Finnish Court Visits Alleged Massaquoi War Crime Sites

Judges, prosecutors and the defense lawyer hear witnesses’ testimonies in Northern Liberia. Lennart Dodoo/New Narratives

VOINJAMA, Lofa County – The trials of alleged war criminals taking place in the US and Europe became very real for villagers in Lofa County last week as the judge in the war crimes trial of Gibril Massaquoi in Finland arrived with prosecutors and the defense lawyer to see firsthand the scenes of atrocities alleged to have been committed by the former Revolution United Front commander.

By Lennart Dodoo, with New Narratives

The Finnish teams were very visible to curious villagers as they visited several towns and villages to corroborate facts and get firsthand information on horrific crimes mentioned in the indictment and see the places they are alleged to have taken place.

New Narratives agreed to prosecutors’ request not to name the towns and villages they visited because of credible fears that witnesses may be targeted for retaliation or intimidation.

Massaquoi, 51, is currently on trial in Finland for committing and inciting the murders of civilians and enemy fighters, rape and other human rights violations during the second Liberian civil war in the northern part of Liberia bordering Sierra Leone.

Prosecutors Matias Londen (in black shirt) and Tom Laitinen (in white shirt with black cap) explain crimes committed in this town. Lennart Dodoo/New Narratives

Massaquoi, a Sierra Leonean national, has lived in Finland since 2008 when he was granted residency in exchange for devastating testimony that he gave to the Special Court for Sierra Leone. Experts say Massaquoi’s testimony was instrumental in the conviction of former Liberian President Charles Taylor and other leaders of the Sierra Leone civil war. Massquoi was arrested in Finland in March last year after Swiss victims’ advocates Civitas Maxima working with Global Justice Research Project, alerted prosecutors to Massaquoi’s alleged crimes in Liberia.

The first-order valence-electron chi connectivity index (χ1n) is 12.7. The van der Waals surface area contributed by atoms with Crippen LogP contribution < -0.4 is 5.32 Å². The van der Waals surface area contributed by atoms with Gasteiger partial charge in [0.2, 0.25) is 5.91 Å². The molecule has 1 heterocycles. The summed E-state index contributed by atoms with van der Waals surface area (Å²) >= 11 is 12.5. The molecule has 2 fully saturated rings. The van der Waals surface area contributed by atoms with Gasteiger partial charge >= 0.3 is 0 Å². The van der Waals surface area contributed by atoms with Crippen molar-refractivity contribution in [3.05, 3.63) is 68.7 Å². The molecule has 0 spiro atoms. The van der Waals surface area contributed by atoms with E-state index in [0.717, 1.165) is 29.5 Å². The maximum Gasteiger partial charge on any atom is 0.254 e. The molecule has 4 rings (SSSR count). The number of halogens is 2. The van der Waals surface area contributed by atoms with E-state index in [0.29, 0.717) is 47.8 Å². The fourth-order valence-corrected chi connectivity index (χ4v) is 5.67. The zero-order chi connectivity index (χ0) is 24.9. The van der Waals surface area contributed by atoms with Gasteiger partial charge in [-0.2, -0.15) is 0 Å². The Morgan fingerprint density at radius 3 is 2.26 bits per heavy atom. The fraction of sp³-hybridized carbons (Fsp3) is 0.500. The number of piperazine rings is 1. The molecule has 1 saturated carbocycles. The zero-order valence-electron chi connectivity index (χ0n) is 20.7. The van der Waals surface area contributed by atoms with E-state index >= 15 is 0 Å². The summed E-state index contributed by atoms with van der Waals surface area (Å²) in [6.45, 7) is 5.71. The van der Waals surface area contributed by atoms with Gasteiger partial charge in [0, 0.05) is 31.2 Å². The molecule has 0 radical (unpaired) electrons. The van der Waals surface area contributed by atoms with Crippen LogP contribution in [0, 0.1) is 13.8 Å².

One of the historic sites visited by the judges is a spot where 10 children were allegedly locked in a kitchen facility and burned alive. Today, a palava hut has been built on the spot in memory of the children. The women of the town use the palava hut as a market stall.

10 children were allegedly gathered in a kitchen here and burned alive by Massaquoi say prosecutors New Narratives/ Eric Opa Duo

The judges, prosecutors and defense also saw a spot where about eight women were violently raped by the Massaquoi-led RUF rebels and murdered afterwards on his instructions. In some villages, he and his men are alleged to have cannibalized some of his victims after murdering them.

The state prosecutor, Tom Laitinen, made clear that the court process is an initiative of the Finnish government. The Liberian government permitted the Finnish team to conduct this investigation and the subsequent trial sessions that will take place over coming weeks, as part of bilateral agreements between Liberia and the European Union.

About eight women were violently raped and murdered on this spot by Gibril Massaquoi and his band of RUF Rebels at this site. Lennart Dodoo/New Narratives

Thought other trials of perpetrators of war crimes in Liberia have taken place in Philadelphia and Switzerland, this is the first court to come to Liberia. Laitinen explained that such visits are common practice in the Finish justice system.

“The purpose is to show the court and for me also the places things happened, especially the things that we have included in our indictment,” he said.

“It is important to realize that this is all a Finnish Court which is we’re doing things according to the Finnish Legislation and our own legal tradition. So, in that sense, this is what we are used to doing back home.”

Laitenen said the visit to Lofa has helped the team to better understand the environment and circumstances under which the witnesses live.

“Distances between places, seeing the houses that are mentioned – everything comes together and helps to understand the case,” he said.

Laitinen told the small team of reporters traveling with the group that it was important that the judges, defense lawyer and prosecution traveled together, giving them all the opportunity to see and hear the same things.

“We do not discuss the case when we are here. We come from a system where cooperation is the key to many things and so by cooperating and by understanding and by respecting our different professions, we all come together to perform the trial – that is the only key to make this possible,” the prosecutor said.

The Finnish judges are expected to begin hearing witnesses on Monday with over 60 witnesses, some of who are ex-fighters would be providing testimonies to the court.

This story was a collaboration with New Narratives as part of the West Africa Justice Reporting Project.